Last updated on October 3rd, 2017
What is Visa Fraud and How Do I Avoid It?
Visa Fraud occurs when a visa applicant gives false information to the federal government to obtain a visa. A visa applicant that lies about anything from the number of times they’ve been married to purposely understating their criminal history is guilty of visa fraud. If fraud is discovered even after the applicant has been granted a visa and permanent residency, the immigrant can still be prosecuted for fraud and removed from the United States.
Many foreigners attempt to use the tourist visa or Visa Waiver Program as a shortcut to permanent residency, but this method constitutes Visa Fraud.
Detecting fraud is a top priority of USCIS officials because it is frequently attempted. The visa process can be lengthy and difficult so that the USCIS can discover and deny fraudulent applications.
Two common forms of visa fraud that occur during the K-1 and K-3 process are sham marriages and misuse of tourist visas (B-1 and B-2), including the Visa Waiver Program.
The following information will help you understand what the USCIS considers fraud and how to avoid committing it.
What is the Visa Waiver Program?
The Visa Waiver Program (“VWP”) is a program that allows citizens of certain countries to travel to the United States for business or tourism for a period of less than 90 days without getting a visa.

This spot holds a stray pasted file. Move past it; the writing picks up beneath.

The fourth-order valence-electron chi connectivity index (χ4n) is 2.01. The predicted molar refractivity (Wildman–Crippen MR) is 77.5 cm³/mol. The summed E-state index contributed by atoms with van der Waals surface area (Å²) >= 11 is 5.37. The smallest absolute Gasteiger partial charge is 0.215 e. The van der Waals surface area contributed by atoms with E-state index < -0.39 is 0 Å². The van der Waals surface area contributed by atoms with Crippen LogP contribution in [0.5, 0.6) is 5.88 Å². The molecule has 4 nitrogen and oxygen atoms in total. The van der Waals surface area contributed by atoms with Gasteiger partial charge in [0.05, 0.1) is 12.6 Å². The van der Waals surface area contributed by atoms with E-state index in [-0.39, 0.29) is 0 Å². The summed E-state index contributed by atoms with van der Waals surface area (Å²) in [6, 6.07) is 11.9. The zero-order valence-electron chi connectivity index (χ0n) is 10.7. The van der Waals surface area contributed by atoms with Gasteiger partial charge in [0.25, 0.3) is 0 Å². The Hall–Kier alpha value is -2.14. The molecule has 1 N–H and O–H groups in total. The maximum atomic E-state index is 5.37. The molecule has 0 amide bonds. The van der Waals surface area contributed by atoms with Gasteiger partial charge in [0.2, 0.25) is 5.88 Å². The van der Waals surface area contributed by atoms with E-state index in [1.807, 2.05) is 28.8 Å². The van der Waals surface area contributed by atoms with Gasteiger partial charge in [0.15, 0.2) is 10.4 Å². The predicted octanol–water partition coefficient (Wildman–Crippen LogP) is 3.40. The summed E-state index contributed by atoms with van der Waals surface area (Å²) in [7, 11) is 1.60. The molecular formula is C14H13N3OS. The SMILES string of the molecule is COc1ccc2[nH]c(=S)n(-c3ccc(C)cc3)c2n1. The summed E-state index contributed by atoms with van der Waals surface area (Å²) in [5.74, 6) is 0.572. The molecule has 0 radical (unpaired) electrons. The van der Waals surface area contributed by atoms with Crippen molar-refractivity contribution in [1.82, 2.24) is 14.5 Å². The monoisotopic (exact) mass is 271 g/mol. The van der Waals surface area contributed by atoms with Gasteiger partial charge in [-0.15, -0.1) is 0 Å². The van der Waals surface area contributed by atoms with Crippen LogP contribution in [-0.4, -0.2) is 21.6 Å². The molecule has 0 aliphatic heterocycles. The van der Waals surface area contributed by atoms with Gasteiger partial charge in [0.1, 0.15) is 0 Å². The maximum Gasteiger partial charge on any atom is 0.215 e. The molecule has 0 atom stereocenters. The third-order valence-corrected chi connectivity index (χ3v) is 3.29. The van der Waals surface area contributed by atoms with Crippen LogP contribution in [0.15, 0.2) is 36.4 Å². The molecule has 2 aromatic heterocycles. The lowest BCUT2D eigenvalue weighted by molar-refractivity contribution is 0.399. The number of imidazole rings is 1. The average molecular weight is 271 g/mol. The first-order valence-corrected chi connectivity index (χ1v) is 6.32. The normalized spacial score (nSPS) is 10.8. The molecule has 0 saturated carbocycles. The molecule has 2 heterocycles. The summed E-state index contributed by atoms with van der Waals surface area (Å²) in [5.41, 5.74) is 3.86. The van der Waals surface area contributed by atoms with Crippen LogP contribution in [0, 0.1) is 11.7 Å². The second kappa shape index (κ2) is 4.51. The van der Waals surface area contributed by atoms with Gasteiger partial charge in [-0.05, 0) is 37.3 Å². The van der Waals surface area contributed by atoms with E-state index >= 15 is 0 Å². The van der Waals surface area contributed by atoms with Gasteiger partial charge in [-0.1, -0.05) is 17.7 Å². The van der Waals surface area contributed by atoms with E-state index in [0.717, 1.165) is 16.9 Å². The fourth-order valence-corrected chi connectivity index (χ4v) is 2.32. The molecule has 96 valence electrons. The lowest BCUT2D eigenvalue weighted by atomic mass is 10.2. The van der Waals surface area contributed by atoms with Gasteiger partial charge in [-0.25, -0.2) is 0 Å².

Citizens of countries that are not enrolled in the VWP must obtain a B-1 or B-2 visa to visit the United States on business or tourism for less than 90 days.
Adjusting Status from VWP or Tourist Visa
As a general rule, a person present in the United States through the VWP or on a tourist visa may not adjust status.
However, if you are a spouse, child or parent of a U.S. citizen you may apply for permanent residency as long as you entered the U.S. lawfully.
When is Entering Under the VWP or on a Tourist Visa Not Lawful?
If you have entered the United States through the VWP or on a tourist visa with the intent to remain longer than your lawful stay, then your use of VWP or tourist visa was unlawful. Consider the following example for when entering under the VWP is unlawful:
Example: Jakob, a German citizen, enters the United States through the VWP with the intention to marry his American girlfriend and apply for permanent residency. USCIS is suspicious of his use of the VWP and subsequent application for permanent residency and questions Jakob at his green card interview. It is revealed that Jakob intended to marry his girlfriend and remain in the United States for more than 90 days upon entry through VWP. Jakob is guilty of visa fraud and will be subject to the appropriate penalties.
As evidenced above, a USCIS officer will inquire about your purpose in traveling to the United States at your green card interview. If your answer indicates that you had any intention to remain longer than the 90 days permitted, you will likely be investigated for visa fraud.
The K-1 and K-3 visas are exclusively for engaged and married couples who are together for purposes other than immigration status.
Since it is difficult to prove your relationship is not motivated by gaining entry to the United States, the USCIS has instituted measures to ensure sham marriages are discovered before a visa is issued. If a couple has feigned a relationship for the purpose of being granted K-1 or K-3 status, they have committed visa fraud.